As the largest and wealthiest generation of Americans prepares to retire, as much as $68 trillion will be passed down to younger generations over the next two decades. This phenomenon, dubbed “The Great Wealth Transfer,” is already beginning today.
If you receive an inheritance, whether expected or unexpected, do you know what to do on day one? Planning in advance reduces the risk of not using the money efficiently and helps remove emotion from the process. Read on for three key steps for heirs to take when receiving an inheritance.
Note: Iowa Governor Kim Reynolds is expected to soon sign a major tax reform bill. Among other things, this law phases out the state inheritance tax by reducing the effective tax rate 20% per year over four years, and eliminating the tax on January 1, 2025. Until then, an inheritance received by an Iowa resident may be subject to state inheritance tax if its value is more than $25,000. Inheritances received by a surviving spouse, parents, grandparents, or lineal descendants of the deceased are generally exempt from the Iowa inheritance tax no matter the value of the estate or the amount inherited. Tax rates from 5% to 15% may apply to inheritances that are not otherwise exempt.
1. Discretion is key
Remember that receiving an inheritance is no business but your own as an heir. It is usually in your best interest to keep the matter of your inheritance as private as possible. Think about lottery winners whose winnings make the local news. Often, the lucky winners find themselves inundated with cash requests from friends, family, neighbors, co-workers, old classmates and perfect strangers.
Making rational decisions with money is hard enough without a public audience. By keeping your inheritance news between you and your spouse or partner, you can help reduce external influences around financial decisions involving your inheritance.
2. Consult with your family tax advisors
Receiving an inheritance has possible income tax, estate tax and inheritance tax implications. Before even thinking about retiring debt, making a major purchase or investing any inherited assets, you should understand the tax landscape and what taxes, if any, you may owe as an heir.
Receiving an inheritance may not be an income taxable event, but the earnings that the inherited assets produce – such as interest, dividends, rental income and farm income – are usually treated as ordinary income and need to be reported on the heir’s personal tax return each year. Potential taxes on capital gains should also be considered before inherited assets are sold.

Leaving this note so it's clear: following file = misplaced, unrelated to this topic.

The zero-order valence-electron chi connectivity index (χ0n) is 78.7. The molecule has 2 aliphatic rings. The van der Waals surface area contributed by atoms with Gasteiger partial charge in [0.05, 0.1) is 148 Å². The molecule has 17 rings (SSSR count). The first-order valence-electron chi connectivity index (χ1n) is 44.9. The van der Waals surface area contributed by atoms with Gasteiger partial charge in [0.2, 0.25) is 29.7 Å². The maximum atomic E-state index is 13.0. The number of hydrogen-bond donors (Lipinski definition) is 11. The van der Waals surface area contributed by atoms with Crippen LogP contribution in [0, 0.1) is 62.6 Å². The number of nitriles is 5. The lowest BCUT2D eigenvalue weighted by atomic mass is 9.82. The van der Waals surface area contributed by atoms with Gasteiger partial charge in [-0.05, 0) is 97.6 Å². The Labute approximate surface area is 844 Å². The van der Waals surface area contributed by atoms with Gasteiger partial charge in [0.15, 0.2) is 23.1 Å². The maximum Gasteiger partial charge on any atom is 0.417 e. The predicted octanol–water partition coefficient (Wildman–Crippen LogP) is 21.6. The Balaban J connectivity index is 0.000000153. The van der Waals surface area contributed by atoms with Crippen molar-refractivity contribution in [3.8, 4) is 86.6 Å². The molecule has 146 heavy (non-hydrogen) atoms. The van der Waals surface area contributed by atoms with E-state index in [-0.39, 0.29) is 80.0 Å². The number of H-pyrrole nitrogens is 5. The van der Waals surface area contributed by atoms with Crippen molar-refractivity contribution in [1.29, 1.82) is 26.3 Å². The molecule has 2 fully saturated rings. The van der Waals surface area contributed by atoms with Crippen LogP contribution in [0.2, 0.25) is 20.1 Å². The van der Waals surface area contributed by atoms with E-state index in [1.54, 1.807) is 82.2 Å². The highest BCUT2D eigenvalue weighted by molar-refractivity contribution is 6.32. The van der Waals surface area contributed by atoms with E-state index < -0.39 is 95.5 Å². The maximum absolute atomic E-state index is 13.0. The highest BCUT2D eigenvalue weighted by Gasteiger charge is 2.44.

Beyond consulting with your own tax advisor, an heir should confirm that the grantor/testator’s final tax obligations have been satisfied. By being proactive, you can avoid the uncomfortable situation of needing to return part of an inheritance to cover the grantor/testator’s final income tax or estate tax obligations. It happens more often than you might think.
3. Consult with your financial advisor
Once the tax landscape is properly addressed, you have many choices ahead on how to use your inheritance. Spend? Retire debt? Save? Invest? Donate? All of the above? It can be difficult to weigh the various options and make an informed decision because emotion tends to creep in, skewing judgment. This is where consulting with an objective financial advisor can make all the difference. The advisor can help you identify possibilities, analyze them, and make plans based on what is best for you and your family based on your unique goals and situation.
- If you’d like to begin working with a financial advisor, be sure to read this article about what to look for when engaging an advisor.
- Ready to plan for your future as an heir? Connect with a Bankers Trust Wealth Advisor.
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Bankers Trust Company and its affiliates and their representatives do not provide tax or legal advice. This article is intended for informational purposes only and should not be construed as tax or legal advice. You should consult with your tax and legal advisors regarding your unique situation and needs.